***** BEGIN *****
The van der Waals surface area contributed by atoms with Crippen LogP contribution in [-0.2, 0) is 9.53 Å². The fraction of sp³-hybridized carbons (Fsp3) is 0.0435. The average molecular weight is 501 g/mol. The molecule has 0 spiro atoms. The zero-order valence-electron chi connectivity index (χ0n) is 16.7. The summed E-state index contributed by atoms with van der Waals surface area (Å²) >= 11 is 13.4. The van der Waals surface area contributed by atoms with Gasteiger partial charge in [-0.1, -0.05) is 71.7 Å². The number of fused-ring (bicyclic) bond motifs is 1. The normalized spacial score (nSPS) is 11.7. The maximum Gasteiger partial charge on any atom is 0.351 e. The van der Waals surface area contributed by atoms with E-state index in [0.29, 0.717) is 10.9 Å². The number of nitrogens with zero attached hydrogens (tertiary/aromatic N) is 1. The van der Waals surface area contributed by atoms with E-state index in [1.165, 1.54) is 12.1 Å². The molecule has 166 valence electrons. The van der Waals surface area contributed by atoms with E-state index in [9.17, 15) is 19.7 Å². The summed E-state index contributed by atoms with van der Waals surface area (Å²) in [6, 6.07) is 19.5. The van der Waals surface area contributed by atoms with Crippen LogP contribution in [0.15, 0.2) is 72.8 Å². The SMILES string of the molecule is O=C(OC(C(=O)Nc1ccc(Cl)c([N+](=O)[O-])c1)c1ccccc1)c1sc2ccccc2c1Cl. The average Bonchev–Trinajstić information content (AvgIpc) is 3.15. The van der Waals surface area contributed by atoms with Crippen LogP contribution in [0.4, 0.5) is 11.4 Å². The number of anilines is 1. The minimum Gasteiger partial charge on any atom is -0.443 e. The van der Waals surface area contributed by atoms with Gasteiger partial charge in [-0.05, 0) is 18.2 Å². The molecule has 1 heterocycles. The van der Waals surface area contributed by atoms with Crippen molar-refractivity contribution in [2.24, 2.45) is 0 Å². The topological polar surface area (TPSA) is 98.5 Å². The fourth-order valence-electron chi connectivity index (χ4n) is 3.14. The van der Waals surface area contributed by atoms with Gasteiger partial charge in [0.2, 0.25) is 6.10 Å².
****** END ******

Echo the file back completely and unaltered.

The van der Waals surface area contributed by atoms with Crippen LogP contribution in [-0.2, 0) is 9.53 Å². The fraction of sp³-hybridized carbons (Fsp3) is 0.0435. The average molecular weight is 501 g/mol. The molecule has 0 spiro atoms. The zero-order valence-electron chi connectivity index (χ0n) is 16.7. The summed E-state index contributed by atoms with van der Waals surface area (Å²) >= 11 is 13.4. The van der Waals surface area contributed by atoms with Gasteiger partial charge in [-0.1, -0.05) is 71.7 Å². The number of fused-ring (bicyclic) bond motifs is 1. The normalized spacial score (nSPS) is 11.7. The maximum Gasteiger partial charge on any atom is 0.351 e. The van der Waals surface area contributed by atoms with E-state index in [0.29, 0.717) is 10.9 Å². The number of nitrogens with zero attached hydrogens (tertiary/aromatic N) is 1. The van der Waals surface area contributed by atoms with E-state index in [1.165, 1.54) is 12.1 Å². The molecule has 166 valence electrons. The van der Waals surface area contributed by atoms with E-state index in [9.17, 15) is 19.7 Å². The summed E-state index contributed by atoms with van der Waals surface area (Å²) in [6, 6.07) is 19.5. The van der Waals surface area contributed by atoms with Crippen LogP contribution in [0.15, 0.2) is 72.8 Å². The SMILES string of the molecule is O=C(OC(C(=O)Nc1ccc(Cl)c([N+](=O)[O-])c1)c1ccccc1)c1sc2ccccc2c1Cl. The average Bonchev–Trinajstić information content (AvgIpc) is 3.15. The van der Waals surface area contributed by atoms with Crippen LogP contribution in [0.4, 0.5) is 11.4 Å². The number of anilines is 1. The minimum Gasteiger partial charge on any atom is -0.443 e. The van der Waals surface area contributed by atoms with Gasteiger partial charge in [-0.05, 0) is 18.2 Å². The molecule has 1 heterocycles. The van der Waals surface area contributed by atoms with Crippen molar-refractivity contribution in [2.24, 2.45) is 0 Å². The topological polar surface area (TPSA) is 98.5 Å². The fourth-order valence-electron chi connectivity index (χ4n) is 3.14. The van der Waals surface area contributed by atoms with Gasteiger partial charge in [0.2, 0.25) is 6.10 Å².